The UAE hosted a workshop in Vienna to discuss issues of nuclear security and safety.
UAE focusing on peaceful use of nuclear energy
VIENNA // The UAE is strengthening its focus on the peaceful use of nuclear energy and hosted a workshop for journalists from the Middle East in Vienna last month.
Held at the Vienna Centre for Disarmament and Non-Proliferation (VCDNP) in collaboration with Atomic Reporters, the workshop focused on nuclear security and safety.
“The concept is about giving access and information about technical” details, said Hamad Alkaabi, the UAE ambassador to the International Atomic Energy Agency. “The concept of a Middle East zone free of nuclear weapons is one of the issues that has a long history that took decades to mature. It is a very unique region [due to] all kinds of factors, such as nuclear weapons and non-compliance that engage world powers to solve them.
“But the UAE is interested in this because UAE policy has always been about transparency and openness.”
Several speakers expressed concern about nuclear weapons in the region.
“There are many states making critical decisions on nuclear at the moment that will affect future generations,” said Julian Borger, diplomatic editor at The Guardian. “Climate change is comparable as an issue but nuclear weapons have a much stronger capability of ending the world.”
Increased governance is needed in regional countries to accept some of the evolving regulations.
“Today we are struggling with all the current regimes, like the Missile Technology Control Regime, as developing countries,” said Mohammed Shaker, ambassador and chairman at the Egyptian council of foreign affairs.
Experts expressed concern that there was no way to control nuclear weapons.
“There is really only one WMD and that is nuclear weapons, because there is no defence against them,” said Tariq Rauf, director of disarmament, arms control and non-proliferation at the Stockholm International Peace Research Institute. “You can defend against chemical and biological but not nuclear. There is, as of yet, no prohibition on nuclear weapons other than the Non-Proliferation Treaty. Nine countries possess them and they are not restricted to any international prohibition.”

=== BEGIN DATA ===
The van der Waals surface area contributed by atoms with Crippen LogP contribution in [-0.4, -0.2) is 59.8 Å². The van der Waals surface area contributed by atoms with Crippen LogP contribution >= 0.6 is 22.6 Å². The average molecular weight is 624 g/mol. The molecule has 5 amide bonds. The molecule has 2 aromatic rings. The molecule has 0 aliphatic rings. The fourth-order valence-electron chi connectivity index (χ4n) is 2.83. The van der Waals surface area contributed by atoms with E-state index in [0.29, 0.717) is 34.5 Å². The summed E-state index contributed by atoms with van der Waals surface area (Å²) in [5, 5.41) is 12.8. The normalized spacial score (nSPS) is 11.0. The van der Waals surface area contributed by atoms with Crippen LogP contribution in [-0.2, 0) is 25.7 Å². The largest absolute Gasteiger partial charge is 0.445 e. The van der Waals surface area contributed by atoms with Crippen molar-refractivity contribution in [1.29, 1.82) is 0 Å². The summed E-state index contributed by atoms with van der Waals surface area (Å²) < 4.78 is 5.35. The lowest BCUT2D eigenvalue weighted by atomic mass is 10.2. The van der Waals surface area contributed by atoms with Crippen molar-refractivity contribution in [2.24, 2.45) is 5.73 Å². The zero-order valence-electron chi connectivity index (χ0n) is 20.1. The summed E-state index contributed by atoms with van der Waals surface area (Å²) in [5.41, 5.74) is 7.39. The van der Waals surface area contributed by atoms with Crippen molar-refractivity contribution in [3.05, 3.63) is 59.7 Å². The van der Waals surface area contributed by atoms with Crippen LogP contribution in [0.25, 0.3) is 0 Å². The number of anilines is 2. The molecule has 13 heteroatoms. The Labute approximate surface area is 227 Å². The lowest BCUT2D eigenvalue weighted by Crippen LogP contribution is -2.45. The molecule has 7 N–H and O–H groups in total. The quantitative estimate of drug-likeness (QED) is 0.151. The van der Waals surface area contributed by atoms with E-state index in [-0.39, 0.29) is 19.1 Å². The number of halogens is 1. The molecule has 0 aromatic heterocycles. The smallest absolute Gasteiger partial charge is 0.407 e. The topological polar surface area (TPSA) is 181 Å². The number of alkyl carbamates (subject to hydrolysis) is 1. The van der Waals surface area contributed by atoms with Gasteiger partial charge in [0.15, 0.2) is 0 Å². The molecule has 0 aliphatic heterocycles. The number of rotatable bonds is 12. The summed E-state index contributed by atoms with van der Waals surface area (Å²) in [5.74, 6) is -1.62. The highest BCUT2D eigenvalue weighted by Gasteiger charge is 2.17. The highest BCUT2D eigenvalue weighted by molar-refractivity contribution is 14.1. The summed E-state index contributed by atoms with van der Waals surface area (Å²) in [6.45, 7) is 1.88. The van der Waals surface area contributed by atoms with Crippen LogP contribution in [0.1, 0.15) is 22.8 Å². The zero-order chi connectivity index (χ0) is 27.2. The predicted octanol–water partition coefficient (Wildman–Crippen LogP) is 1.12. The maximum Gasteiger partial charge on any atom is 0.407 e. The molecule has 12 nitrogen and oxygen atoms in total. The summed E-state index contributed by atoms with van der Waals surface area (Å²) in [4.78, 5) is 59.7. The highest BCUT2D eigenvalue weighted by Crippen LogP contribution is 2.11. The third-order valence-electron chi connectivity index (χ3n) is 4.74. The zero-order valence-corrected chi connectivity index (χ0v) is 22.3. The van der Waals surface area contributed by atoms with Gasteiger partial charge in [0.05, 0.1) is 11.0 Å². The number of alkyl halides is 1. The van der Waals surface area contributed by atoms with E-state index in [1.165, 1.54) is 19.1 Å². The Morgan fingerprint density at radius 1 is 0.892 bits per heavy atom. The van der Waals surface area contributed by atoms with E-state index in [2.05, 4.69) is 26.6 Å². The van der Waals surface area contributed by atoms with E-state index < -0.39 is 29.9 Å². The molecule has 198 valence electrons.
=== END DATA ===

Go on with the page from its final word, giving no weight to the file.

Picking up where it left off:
He said, however, that nuclear weapons were still useful in the arsenal of those nine countries.
“Nuclear weapons and nuclear deterrence and strategy are important components still of international diplomacy. Because of the sheer destruction of nuclear weapons, it makes it more important that the international community has struggled to find a way to control [them].”
He said arms control should not be linked to domestic politics.
“Arms control is not a favour for good international behaviour.”
Since the Cold War ended, the estimated number of nuclear weapons dropped from 55,000 by about two thirds, with the US possessing 5,000 and Russia 12,000. Dismantling them will take decades.
“The US has about 4,000 weapons designated for dismantlement and Russia has 6,000 to 7,000,” said Dr Nikolai Sokov, a senior fellow at the VCDNP. “But to dismantle a nuclear weapon takes a long time and it is very expensive. These things will take years, about 15 to 20 to do the technical job.”
He said nuclear weapons had to be managed.
“As long as nuclear weapons exist, they need to be maintained,” Dr Sokov said. “An option is to reduce and manage nuclear arsenals, manage conventional strategic weapons and defence capabilities. This will represent a step towards nuclear disarmament.”